Charles W. Adams
Charles W. Adams was born on
August 16, 1817, in Boston, Massachusetts, the son of Benjamin and Susannah
(Goodhue) Adams. In 1819 his parents moved to New Albany, Indiana. Young Adams
clerked in a mercantile house in New Albany from 1830 to 1835. Moving to Helena,
Arkansas, in 1835, he became a lawyer and was a law partner to U.S. Senator
William Sebastian. A Whig, Adams served as judge from 1852 to 1854 and in 1860
was a presidential elector on the Bell ticket. When the secession crises came,
Adams, a large slaveholder and cotton grower, was elected to the secession
convention, where he took a leading role in the movement to take Arkansas out of
Adams' first war service was as major and quartermaster of Arkansas state troops, on the staff of Brigadier General Thomas Bradley. Upon the dissolution of the Army of Arkansas in late 1861, Adams left the staff for field duty. He recruited an infantry regiment from the Helena area, the 23rd Arkansas, and on April 25, was elected its colonel. The 23rd joined the Army of Tennessee in northern Mississippi after the Battle of Shiloh. That summer Adams was transferred back to Arkansas and put in command of a newly raised infantry regiment. The raw regiment bolted in its first battle at Prairie Grove, Arkansas, on December 7, 1862, though Adams' own performance and leadership in the battle were praised. In July, the regiment was broken up; Adams, an officer without a command, joined the staff of Major General Thomas Hindman, an old acquaintance from Helena days. Hindman led a division in the Army of Tennessee that fall, and Adams was appointed acting assistant inspector general and later chief of staff of the division. In December, 1863, Adams returned to Arkansas. In 1864 he served as commander of the Northern Sub-District of Arkansas (behind the Union army's lines) with the rank of "acting brigadier general." His service there was subject to criticism. Brigadier General Joseph Shelby, the brilliant cavalry leader, had a low opinion of Adams' military abilities. When Shelby operated in Adams' district, he took over all the military duties and relegated Adams to strictly civil matters. Shelby's chief of staff and amanuensis, John Newman Edwards, wrote of an abandoned siege that Adams had "no faith in investments, except cotton investments, perhaps." An old friend, however, remembers Adams as "a brave soldier." Adams had at least titular command in the Northern Sub-District through at least December 27,1864, though by early 1865 other officers were in command of it.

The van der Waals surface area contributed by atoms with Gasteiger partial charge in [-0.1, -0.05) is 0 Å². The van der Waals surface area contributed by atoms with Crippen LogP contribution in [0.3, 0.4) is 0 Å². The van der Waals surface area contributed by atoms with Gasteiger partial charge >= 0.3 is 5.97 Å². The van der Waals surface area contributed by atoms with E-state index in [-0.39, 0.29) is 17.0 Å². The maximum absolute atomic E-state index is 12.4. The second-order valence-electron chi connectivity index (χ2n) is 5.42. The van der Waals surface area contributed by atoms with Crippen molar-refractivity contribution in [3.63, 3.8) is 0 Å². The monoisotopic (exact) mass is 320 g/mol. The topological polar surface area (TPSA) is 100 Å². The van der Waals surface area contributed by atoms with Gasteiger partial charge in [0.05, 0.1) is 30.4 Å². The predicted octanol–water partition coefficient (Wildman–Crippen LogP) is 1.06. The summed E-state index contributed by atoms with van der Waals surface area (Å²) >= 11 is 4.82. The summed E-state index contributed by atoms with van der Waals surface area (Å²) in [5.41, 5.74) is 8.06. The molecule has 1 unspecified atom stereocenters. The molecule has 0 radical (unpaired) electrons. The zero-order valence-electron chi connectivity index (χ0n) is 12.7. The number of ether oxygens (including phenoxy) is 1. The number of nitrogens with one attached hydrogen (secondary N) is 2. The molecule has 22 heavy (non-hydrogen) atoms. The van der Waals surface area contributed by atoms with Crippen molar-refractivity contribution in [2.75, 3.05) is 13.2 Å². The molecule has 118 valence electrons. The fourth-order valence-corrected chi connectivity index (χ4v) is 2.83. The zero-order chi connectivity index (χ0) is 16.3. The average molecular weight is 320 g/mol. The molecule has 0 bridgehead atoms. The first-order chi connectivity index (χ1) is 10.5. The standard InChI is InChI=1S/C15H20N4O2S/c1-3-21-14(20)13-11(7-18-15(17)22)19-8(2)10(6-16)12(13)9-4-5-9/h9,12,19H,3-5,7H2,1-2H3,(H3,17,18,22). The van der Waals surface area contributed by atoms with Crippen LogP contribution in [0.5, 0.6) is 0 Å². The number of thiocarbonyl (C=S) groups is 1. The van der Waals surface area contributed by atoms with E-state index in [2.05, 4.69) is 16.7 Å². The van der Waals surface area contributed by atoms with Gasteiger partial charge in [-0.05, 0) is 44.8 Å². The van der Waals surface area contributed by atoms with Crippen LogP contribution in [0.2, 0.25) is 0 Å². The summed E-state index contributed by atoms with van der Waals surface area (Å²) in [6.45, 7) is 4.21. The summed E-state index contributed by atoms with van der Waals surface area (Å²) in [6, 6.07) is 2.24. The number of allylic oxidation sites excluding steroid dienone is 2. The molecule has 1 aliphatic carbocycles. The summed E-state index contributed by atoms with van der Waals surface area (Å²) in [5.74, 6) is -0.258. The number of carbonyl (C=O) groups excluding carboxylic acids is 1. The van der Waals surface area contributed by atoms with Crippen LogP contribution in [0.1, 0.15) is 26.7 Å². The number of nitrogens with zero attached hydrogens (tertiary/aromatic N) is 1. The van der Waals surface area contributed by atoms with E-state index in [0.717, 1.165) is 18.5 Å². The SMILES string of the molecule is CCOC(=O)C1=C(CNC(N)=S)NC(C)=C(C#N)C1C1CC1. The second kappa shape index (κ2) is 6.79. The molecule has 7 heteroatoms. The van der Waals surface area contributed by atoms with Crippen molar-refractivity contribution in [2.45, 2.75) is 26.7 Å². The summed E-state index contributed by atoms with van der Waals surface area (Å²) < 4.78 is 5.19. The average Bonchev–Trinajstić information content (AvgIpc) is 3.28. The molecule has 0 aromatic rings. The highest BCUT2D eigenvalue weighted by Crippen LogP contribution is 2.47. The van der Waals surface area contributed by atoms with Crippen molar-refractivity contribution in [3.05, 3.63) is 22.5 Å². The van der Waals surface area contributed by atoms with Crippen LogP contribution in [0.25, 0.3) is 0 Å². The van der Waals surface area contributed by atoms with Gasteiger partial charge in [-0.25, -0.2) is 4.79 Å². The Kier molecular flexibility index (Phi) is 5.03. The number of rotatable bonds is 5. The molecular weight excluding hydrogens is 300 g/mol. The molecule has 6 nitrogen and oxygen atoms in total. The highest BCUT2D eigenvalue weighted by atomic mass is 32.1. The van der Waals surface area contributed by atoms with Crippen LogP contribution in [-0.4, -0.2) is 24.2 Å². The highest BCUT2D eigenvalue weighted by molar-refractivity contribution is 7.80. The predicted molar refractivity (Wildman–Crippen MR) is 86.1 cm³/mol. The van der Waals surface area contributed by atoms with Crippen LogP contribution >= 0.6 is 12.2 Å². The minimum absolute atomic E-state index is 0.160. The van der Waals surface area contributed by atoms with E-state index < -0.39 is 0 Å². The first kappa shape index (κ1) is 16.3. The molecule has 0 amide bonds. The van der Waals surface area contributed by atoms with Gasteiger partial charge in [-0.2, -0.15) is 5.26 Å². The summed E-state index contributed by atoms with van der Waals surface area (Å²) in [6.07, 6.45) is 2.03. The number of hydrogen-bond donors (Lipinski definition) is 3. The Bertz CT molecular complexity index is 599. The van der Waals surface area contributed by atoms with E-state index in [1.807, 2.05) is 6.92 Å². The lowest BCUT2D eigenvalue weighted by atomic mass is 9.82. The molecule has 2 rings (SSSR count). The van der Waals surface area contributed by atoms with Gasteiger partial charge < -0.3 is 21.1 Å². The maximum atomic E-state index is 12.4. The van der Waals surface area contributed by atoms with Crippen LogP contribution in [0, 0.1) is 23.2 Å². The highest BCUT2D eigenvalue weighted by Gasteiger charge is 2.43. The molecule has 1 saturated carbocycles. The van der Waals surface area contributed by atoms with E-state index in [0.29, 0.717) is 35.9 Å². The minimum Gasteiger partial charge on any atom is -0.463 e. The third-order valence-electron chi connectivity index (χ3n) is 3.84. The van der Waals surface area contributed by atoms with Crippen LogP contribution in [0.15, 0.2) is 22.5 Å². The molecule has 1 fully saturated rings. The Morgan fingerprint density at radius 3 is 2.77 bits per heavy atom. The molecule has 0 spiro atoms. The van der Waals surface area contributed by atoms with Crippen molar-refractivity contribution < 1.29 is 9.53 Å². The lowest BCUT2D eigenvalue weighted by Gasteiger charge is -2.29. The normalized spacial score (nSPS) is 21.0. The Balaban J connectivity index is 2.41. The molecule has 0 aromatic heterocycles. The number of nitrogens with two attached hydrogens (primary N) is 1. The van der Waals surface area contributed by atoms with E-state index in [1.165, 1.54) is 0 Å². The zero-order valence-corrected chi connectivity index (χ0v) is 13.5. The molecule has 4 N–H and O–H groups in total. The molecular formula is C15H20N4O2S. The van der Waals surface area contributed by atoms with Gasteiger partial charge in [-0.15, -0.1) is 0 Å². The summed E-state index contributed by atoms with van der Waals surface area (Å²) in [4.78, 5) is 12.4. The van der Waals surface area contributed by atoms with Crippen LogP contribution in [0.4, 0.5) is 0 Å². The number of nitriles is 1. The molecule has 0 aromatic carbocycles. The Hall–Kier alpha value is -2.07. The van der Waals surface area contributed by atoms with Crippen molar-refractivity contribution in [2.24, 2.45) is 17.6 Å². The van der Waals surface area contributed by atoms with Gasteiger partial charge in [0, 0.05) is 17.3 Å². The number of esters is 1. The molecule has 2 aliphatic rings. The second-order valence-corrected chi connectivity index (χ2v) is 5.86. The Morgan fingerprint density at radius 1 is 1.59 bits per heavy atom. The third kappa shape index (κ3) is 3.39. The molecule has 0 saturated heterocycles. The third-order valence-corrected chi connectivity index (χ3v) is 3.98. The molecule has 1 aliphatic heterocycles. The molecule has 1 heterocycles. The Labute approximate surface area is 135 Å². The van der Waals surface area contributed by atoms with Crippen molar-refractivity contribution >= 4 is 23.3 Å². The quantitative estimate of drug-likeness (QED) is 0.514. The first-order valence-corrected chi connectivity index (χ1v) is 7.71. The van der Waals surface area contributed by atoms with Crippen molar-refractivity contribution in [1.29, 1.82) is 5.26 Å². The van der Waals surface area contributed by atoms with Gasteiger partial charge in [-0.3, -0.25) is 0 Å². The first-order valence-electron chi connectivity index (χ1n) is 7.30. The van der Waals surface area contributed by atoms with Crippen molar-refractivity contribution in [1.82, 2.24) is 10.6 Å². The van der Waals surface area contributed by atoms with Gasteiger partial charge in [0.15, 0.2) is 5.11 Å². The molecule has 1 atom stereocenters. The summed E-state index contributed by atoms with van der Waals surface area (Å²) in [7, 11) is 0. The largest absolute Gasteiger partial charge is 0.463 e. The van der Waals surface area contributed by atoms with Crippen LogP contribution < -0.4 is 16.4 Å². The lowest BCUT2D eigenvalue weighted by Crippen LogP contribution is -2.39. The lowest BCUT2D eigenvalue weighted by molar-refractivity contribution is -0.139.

After the war Adams returned to Helena. In 1865 he settled in Memphis and formed a law partnership with his close friend General Albert Pike. General Adams died in Memphis of yellow fever on September 9, 1878. He is buried in Elmwood Cemetery in Memphis. Helen Keller, the blind deaf-mute who overcame her handicaps to become a celebrated author, was General Adams' granddaughter.
Adams is listed as a Confederate general in CV, Heitman, and SHSP, on the basis of his "acting" generalship rank. The presumption is that Adams was assigned to duty as brigadier general by General E. Kirby Smith, the commander of the Trans-Mississippi Department. However, unlike other Kirby Smith assignments to duty, no record of Adams' promotion exists.
At least two sources state that Adams was made brigadier general for "conspicuous courage" at the Battle of Missionary Ridge, Tennessee, in November, 1863. In fact, on February 6, 1864, Colonel Adams wrote the secretary of war asking to be promoted to brigadier general, giving as reason that, with his property in Union hands, he needed the extra pay.
Reference: More Generals in Gray. Bruce S. Allardice. A companion volume to Generals in Gray. Louisiana State University Press. Baton Rouge. LA.